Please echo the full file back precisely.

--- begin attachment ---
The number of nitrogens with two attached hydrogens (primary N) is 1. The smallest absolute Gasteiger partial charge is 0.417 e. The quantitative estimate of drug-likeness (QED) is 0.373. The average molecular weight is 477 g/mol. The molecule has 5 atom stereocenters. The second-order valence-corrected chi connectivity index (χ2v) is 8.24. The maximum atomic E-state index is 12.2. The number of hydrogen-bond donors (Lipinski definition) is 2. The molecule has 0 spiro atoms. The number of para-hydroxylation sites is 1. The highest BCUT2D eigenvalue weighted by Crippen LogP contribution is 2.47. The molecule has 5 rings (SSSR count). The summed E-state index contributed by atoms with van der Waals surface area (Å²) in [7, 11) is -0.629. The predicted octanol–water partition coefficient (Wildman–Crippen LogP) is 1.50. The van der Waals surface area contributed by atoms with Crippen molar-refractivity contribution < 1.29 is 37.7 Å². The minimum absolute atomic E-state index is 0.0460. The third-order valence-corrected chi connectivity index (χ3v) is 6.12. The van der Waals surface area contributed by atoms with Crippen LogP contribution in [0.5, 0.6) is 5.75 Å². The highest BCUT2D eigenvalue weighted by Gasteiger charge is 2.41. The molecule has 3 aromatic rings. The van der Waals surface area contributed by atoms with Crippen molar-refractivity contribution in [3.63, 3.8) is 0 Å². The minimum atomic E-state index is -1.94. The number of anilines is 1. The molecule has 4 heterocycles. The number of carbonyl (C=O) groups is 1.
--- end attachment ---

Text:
The number of nitrogens with two attached hydrogens (primary N) is 1. The smallest absolute Gasteiger partial charge is 0.417 e. The quantitative estimate of drug-likeness (QED) is 0.373. The average molecular weight is 477 g/mol. The molecule has 5 atom stereocenters. The second-order valence-corrected chi connectivity index (χ2v) is 8.24. The maximum atomic E-state index is 12.2. The number of hydrogen-bond donors (Lipinski definition) is 2. The molecule has 0 spiro atoms. The number of para-hydroxylation sites is 1. The highest BCUT2D eigenvalue weighted by Crippen LogP contribution is 2.47. The molecule has 5 rings (SSSR count). The summed E-state index contributed by atoms with van der Waals surface area (Å²) in [7, 11) is -0.629. The predicted octanol–water partition coefficient (Wildman–Crippen LogP) is 1.50. The van der Waals surface area contributed by atoms with Crippen molar-refractivity contribution < 1.29 is 37.7 Å². The minimum absolute atomic E-state index is 0.0460. The third-order valence-corrected chi connectivity index (χ3v) is 6.12. The van der Waals surface area contributed by atoms with Crippen LogP contribution in [0.5, 0.6) is 5.75 Å². The highest BCUT2D eigenvalue weighted by Gasteiger charge is 2.41. The molecule has 3 aromatic rings. The van der Waals surface area contributed by atoms with Crippen molar-refractivity contribution in [3.63, 3.8) is 0 Å². The minimum atomic E-state index is -1.94. The number of anilines is 1. The molecule has 4 heterocycles. The number of carbonyl (C=O) groups is 1.